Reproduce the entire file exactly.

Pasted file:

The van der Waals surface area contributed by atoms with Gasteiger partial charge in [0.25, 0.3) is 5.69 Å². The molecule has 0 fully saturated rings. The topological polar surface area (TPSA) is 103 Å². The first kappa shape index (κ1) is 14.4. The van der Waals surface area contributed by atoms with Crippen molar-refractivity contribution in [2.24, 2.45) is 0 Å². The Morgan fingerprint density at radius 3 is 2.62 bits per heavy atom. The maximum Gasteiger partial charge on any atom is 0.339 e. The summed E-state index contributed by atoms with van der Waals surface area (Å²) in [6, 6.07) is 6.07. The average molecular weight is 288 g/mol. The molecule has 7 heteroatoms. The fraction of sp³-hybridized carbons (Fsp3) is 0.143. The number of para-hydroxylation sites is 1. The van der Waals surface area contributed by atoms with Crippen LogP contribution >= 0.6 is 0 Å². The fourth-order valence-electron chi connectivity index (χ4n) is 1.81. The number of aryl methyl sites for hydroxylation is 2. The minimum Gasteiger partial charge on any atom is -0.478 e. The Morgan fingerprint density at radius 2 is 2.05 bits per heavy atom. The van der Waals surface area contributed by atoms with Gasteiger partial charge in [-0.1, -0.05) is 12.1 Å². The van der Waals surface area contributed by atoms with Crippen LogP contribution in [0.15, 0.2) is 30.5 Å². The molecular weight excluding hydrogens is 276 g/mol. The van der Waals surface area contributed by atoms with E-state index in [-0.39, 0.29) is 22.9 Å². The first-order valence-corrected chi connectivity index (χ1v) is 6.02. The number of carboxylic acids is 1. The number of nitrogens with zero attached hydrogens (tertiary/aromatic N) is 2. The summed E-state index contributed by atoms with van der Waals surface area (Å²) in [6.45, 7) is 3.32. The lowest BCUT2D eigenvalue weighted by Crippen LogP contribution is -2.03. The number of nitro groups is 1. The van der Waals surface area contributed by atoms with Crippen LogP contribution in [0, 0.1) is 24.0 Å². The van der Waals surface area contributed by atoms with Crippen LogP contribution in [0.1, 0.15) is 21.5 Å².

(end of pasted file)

The van der Waals surface area contributed by atoms with Gasteiger partial charge in [0.25, 0.3) is 5.69 Å². The molecule has 0 fully saturated rings. The topological polar surface area (TPSA) is 103 Å². The first kappa shape index (κ1) is 14.4. The van der Waals surface area contributed by atoms with Crippen molar-refractivity contribution in [2.24, 2.45) is 0 Å². The Morgan fingerprint density at radius 3 is 2.62 bits per heavy atom. The maximum Gasteiger partial charge on any atom is 0.339 e. The summed E-state index contributed by atoms with van der Waals surface area (Å²) in [6, 6.07) is 6.07. The average molecular weight is 288 g/mol. The molecule has 7 heteroatoms. The fraction of sp³-hybridized carbons (Fsp3) is 0.143. The number of para-hydroxylation sites is 1. The van der Waals surface area contributed by atoms with Crippen LogP contribution >= 0.6 is 0 Å². The fourth-order valence-electron chi connectivity index (χ4n) is 1.81. The number of aryl methyl sites for hydroxylation is 2. The minimum Gasteiger partial charge on any atom is -0.478 e. The Morgan fingerprint density at radius 2 is 2.05 bits per heavy atom. The van der Waals surface area contributed by atoms with Gasteiger partial charge in [-0.1, -0.05) is 12.1 Å². The van der Waals surface area contributed by atoms with Crippen LogP contribution in [0.15, 0.2) is 30.5 Å². The molecular weight excluding hydrogens is 276 g/mol. The van der Waals surface area contributed by atoms with E-state index in [-0.39, 0.29) is 22.9 Å². The first-order valence-corrected chi connectivity index (χ1v) is 6.02. The number of carboxylic acids is 1. The number of nitrogens with zero attached hydrogens (tertiary/aromatic N) is 2. The summed E-state index contributed by atoms with van der Waals surface area (Å²) in [6.45, 7) is 3.32. The lowest BCUT2D eigenvalue weighted by Crippen LogP contribution is -2.03. The number of nitro groups is 1. The van der Waals surface area contributed by atoms with Crippen LogP contribution in [0, 0.1) is 24.0 Å². The van der Waals surface area contributed by atoms with Crippen LogP contribution in [0.1, 0.15) is 21.5 Å².